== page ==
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If you're not sure whether to bother doing work experience (especially if you've got to give up a week of your holiday to do it) then think again! Work experience is your opportunity to find out about the world of work from the inside. Here we list the benefits and some tips to make the experience work for you.

There are loads of great reasons why doing work experience is worthwhile:

Bring the working world to life

  • You'll get to know how people work together, how things get done and how work differs from school or college
  • You'll find out if a job is as you imagined, whether it would suit you and the training needed to get into it
  • You'll find out which work activities you enjoy, and which you don't
  • It can help you set some career goals

Relate your studies to the world of work

  • You'll see how important good English, maths and ICT skills are in the workplace
  • You may find out how things you have learned in science, design and technology or business studies, for example, are put into practice.

Learn new skills

  • You'll develop useful skills such as communication, teamworking, planning and organising, timekeeping, problem solving 
  • You'll learn how well you can cope in a new environment, working alongside people you don't know
  • It will help build your confidence and give you the opportunity to take responsibility for yourself

Improve your employability

  • It will give you something to put on your CV and in job or course applications
  • It'll show that you are motivated to develop yourself and learn new things
  • It'll give you something to talk about in interviews, particularly if you haven't done any paid work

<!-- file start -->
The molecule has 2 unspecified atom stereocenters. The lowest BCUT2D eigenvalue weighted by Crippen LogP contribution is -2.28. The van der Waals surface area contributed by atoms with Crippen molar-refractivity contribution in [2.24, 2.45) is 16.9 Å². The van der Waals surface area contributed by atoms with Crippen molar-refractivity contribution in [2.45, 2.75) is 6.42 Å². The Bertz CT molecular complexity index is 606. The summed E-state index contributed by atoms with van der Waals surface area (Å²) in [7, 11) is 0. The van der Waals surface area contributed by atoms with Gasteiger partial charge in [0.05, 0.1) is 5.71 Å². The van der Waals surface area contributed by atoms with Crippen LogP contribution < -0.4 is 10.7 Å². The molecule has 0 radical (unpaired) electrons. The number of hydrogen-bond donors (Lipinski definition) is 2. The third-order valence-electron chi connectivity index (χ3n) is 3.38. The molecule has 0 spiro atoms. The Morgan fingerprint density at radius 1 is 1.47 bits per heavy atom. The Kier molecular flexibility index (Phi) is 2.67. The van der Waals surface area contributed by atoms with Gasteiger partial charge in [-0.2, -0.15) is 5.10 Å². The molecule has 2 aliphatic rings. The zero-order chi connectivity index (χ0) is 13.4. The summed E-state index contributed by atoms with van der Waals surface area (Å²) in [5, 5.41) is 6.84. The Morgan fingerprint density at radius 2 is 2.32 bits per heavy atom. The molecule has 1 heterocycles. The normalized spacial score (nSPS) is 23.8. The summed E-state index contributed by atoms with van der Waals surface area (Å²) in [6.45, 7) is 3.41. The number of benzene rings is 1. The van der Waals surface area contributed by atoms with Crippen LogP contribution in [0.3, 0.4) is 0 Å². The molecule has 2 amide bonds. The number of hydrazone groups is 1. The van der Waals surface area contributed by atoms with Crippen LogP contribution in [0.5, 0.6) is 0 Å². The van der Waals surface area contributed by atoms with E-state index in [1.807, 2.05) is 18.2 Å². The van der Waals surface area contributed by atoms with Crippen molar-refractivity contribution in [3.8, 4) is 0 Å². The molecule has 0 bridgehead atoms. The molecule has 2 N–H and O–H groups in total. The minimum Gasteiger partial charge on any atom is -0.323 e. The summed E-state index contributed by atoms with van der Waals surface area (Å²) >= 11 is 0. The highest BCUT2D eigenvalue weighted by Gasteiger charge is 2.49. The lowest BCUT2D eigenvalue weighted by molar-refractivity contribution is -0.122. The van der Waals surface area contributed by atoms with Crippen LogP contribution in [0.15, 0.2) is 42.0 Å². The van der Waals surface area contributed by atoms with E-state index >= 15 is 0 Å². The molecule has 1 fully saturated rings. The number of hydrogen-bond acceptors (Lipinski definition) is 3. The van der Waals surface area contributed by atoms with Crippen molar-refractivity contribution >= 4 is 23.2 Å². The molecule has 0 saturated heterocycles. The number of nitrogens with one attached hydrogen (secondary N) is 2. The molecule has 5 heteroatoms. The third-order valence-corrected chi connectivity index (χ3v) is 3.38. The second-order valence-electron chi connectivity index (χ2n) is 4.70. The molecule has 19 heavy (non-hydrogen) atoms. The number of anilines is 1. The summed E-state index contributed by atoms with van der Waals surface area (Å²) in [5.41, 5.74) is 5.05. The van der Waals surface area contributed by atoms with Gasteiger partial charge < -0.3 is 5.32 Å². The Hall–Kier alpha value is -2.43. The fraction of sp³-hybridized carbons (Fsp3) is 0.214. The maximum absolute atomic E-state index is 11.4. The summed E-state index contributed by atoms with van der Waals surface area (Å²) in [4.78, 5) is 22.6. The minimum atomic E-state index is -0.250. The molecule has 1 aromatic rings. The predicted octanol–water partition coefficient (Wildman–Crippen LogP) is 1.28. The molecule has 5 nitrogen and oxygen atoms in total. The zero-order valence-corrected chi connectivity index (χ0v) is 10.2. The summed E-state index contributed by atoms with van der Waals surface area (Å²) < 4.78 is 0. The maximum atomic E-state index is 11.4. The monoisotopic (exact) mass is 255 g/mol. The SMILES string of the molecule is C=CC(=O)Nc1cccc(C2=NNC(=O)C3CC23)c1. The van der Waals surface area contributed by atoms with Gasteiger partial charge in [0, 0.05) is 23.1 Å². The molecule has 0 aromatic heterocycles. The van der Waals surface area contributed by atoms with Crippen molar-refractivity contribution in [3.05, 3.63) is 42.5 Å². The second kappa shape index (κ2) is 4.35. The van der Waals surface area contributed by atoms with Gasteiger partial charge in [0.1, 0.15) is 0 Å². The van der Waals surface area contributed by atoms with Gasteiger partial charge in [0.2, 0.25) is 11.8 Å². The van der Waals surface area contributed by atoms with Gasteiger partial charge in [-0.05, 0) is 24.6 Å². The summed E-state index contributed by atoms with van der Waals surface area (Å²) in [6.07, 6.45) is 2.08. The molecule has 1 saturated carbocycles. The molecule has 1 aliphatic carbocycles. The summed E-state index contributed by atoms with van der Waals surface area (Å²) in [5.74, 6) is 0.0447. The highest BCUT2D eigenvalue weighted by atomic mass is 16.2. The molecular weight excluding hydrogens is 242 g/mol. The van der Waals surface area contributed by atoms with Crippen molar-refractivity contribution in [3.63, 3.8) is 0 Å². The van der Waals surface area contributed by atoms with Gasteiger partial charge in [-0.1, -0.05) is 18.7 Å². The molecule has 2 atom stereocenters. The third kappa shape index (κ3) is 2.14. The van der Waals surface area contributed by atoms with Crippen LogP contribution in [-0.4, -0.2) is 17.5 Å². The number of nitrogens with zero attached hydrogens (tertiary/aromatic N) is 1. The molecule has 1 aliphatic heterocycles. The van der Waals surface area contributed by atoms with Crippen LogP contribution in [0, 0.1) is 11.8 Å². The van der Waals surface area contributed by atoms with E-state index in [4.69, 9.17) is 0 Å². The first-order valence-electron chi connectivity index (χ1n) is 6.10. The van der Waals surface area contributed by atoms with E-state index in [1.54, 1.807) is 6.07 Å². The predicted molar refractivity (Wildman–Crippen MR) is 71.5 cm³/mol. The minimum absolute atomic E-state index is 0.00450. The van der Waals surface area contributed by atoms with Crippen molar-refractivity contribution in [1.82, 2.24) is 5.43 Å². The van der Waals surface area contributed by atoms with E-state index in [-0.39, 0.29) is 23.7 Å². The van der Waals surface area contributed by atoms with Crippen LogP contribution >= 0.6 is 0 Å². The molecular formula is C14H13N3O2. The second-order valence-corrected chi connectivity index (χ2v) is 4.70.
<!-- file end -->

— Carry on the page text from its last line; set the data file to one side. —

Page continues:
• It can give you the edge over other candidates
  • If you get on well in your placement, you might get a reference  

Convinced? Here are some tips for finding a placement and making the most of the opportunity once you've secured one: 

Find the right work experience

  • Your school/college may organise a placement for you. They will try to ensure that you get the opportunity to work in the career area that interests you, but this is not always possible
  • You may need (or prefer) to find your own placement, perhaps through family contacts or just by 'knocking on doors' so be prepared to do some research on suitable organisations and make contact by letter, phone or email
  • You can also find opportunities on sites such as: www.barclayslifeskills.com, www.nuffieldfoundation.org/nuffield-research-placements and www.studentladder.co.uk
  • Note: if the placement is during term time, your school or college must give its approval.

Prepare for your placement

  • Find out as much as you can about the organisation - if possible, ask previous students and look at the organisation's website
  • Make sure you know all the exactly where to go, what time you start and who to report to on your first day
  • Do a practice run - and time your journey to allow for any delays!
  • Know what happens about lunch (there may be a staff canteen, local shops or cafes where you can buy food, or you may need a packed lunch)
  • Wear an appropriate outfit; dressing in neat, clean clothes creates a good impression

Make the most of the placement

  • Ask questions - don't be shy; people will expect you to be finding things out
  • Look interested - people you talk to are likely to be more open if you appear keen
  • Expect to do some fairly routine tasks such as filing or photocopying - the reality is that many jobs do have mundane elements
  • If there's something in particular that you'd like to do or observe, do ask
  • Keep a daily log of your experiences and thoughts - useful for future reference
  • Get feedback on your performance
  • Review what you have learned each day. What have you found most interesting, and why? What skills have you used? Which situations did you find difficult to cope with, and why? How could you deal better with such situations?
  • If you have problems, don't just walk away! First of all, talk to your placement supervisor and if this doesn't resolve things, contact your school or college or the person who arranged the placement if you didn't organise it yourself.

Finally...

Your time on work experience is likely to be something that you never forget. It could affect the decisions you make about your future! So, make the most of it, and enjoy it.


This blog is based on the ‘Work Experience’ leaflet in eCLIPS, our online careers information resource available on subscription and as individual leaflets. Find this and other leaflets on study, education and career options.

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